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Half a Million Ask EPA to Reject Expanded Agricultural Use of Toxic Pesticide 2,4-D

July 01, 2014
Center for Food Safety

Center for Food Safety Exposes EPA's “Deeply Flawed” Review

Over half a million people have submitted comments to the Environmental Protection Agency (EPA) asking the agency to reject Dow Chemical's plan to sell Enlist Duo herbicide for use on corn and soybeans genetically engineered (GE) to withstand 2,4-D. U.S. Department of Agriculture (USDA) has previously warned that approval of the herbicide and its corresponding GE crops would lead to a three- to seven-fold increase in agricultural use of 2,4-D, a toxic herbicide linked to Parkinson's disease, non-Hodgkin's lymphoma, and other health harms.  Over 500,000 people submitted comments during the agency's public comment period which ends today.

In detailed legal and scientific comments also submitted today, Center for Food Safety (CFS) outlined the deficiencies of EPA's review of Enlist Duo. CFS asks the agency to deny the proposed registration or postpone approval pending rigorous analysis of recent science on the negative health impacts of 2,4-D and other issues ignored by EPA.

“American agriculture stands at a crossroads. Approval of these crops and pesticides would set American agriculture down a dangerous path that will only exacerbate the problems farmers are already facing,” said Bill Freese, science policy analyst at Center for Food Safety. “These crops would lead to more intensive use of old and toxic pesticides, increased rates of cancer and other diseases, environmental harms, more crop damage from herbicide drift, increasingly intractable weeds, and sharply rising production costs on the farm.”

EPA is poised to permit Dow Chemical to sell Enlist Duo herbicide for use on GE crops that are resistant to both Dow Chemical's 2,4-D and glyphosate, the active ingredient in Monsanto's Roundup. Separately, USDA has proposed to allow Dow Chemical to sell corn and soybeans resistant to 2,4-D and glyphosate branded as Enlist corn and soybeans. USDA found during its environmental review that approval of the crops and corresponding pesticide would increase agricultural 2,4-D use to as much as 176 million pounds per year by 2020, a seven-fold increase over current use.

“Enlist is the first of a new generation of pesticide-promoting crops that will lead to dramatically increased use of pesticides with serious consequences for the American people.  While of obvious benefit to Dow, Enlist crops are strongly opposed by hundreds of thousands of average citizens, who have demanded that EPA reject the proposal,” said Freese.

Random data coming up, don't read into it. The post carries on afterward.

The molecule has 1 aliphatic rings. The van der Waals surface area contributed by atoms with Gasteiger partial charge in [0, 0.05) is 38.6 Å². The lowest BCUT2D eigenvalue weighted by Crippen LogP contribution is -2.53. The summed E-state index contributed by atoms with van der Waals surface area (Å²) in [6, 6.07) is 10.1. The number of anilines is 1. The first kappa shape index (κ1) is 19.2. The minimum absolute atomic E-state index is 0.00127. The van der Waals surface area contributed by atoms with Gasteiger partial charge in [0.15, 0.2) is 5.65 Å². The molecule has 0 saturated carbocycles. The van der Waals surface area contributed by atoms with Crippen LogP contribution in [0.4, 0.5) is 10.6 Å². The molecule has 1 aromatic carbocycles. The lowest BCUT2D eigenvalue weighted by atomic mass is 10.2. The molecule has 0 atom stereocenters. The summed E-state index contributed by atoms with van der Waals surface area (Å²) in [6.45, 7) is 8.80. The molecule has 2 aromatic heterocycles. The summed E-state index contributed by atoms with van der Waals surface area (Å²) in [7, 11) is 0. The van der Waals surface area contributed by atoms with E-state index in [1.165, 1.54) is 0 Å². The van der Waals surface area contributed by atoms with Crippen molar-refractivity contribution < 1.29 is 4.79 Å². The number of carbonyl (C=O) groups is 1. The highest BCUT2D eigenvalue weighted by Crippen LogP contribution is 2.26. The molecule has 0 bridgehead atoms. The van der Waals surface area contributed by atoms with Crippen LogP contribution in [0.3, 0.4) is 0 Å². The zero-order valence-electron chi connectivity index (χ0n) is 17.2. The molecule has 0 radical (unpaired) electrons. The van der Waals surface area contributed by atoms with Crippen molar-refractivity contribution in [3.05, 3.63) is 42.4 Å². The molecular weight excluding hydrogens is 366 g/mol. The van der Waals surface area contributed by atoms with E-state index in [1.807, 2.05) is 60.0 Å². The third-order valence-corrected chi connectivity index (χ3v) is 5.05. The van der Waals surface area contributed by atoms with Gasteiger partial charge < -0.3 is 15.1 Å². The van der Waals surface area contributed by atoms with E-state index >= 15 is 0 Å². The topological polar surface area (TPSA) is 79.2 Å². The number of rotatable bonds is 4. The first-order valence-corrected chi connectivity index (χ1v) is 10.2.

“EPA's review of Enlist Duo herbicide is wholly deficient. EPA must postpone any decision on Enlist Duo until it has the opportunity to carefully consider input from the public and redress the flaws.  We are confident that a fair, science-based assessment would lead to rejection of the proposed registration of Enlist Duo,” added Freese.

Center for Food Safety finds EPA's assessment to be deeply flawed for several reasons:

1)       EPA is tasked with protecting the environment, but nowhere in its assessment does EPA even mention, much less discuss, the three- to seven-fold increase in agricultural 2,4-D use projected by Dow Chemical and USDA.

2)       In assessing the human health impacts, EPA ignores the medical literature linking exposure to 2,4-D and herbicides of its class with cancer, Parkinson's disease and other harms; does not consider numerous reports of adverse reactions to 2,4-D; and leaves unanswered serious questions about contamination of 2,4-D with highly toxic dioxins.

3)       EPA greatly underestimates the potential for 2,4-D drift to damage neighboring and distant crops, and the mitigation measures it proposes are entirely unrealistic and unworkable in the real world.

4)       Even though Enlist Duo is a potent killer of common milkweed, and monarch butterfly populations have declined precipitously in part due to the loss of milkweed host plants, EPA fails to assess its impact on monarchs.

5)       Although use of Enlist Duo would lead to rapid emergence of 2,4-D and multiple herbicide-resistant weeds, EPA does not propose any mandatory measures to prevent their emergence, but rather only a Dow-led monitoring program that is certain to fail.

6)       EPA violates federal law by failing to assess the many economic and environmental costs of approving Enlist Duo.

7)       EPA has failed to make numerous key assessment documents and interagency memos available to the public in the docket, for instance “confidential memos” on the dioxin content of 2,4-D.

The half a million comments were submitted by a coalition of organizations including Center for Food Safety, Food & Water Watch, Pesticide Action Network, National Family Farm Coalition, Environmental Working Group, Just Label It, CREDO Action, SumOfUS and Organic Consumers Association.

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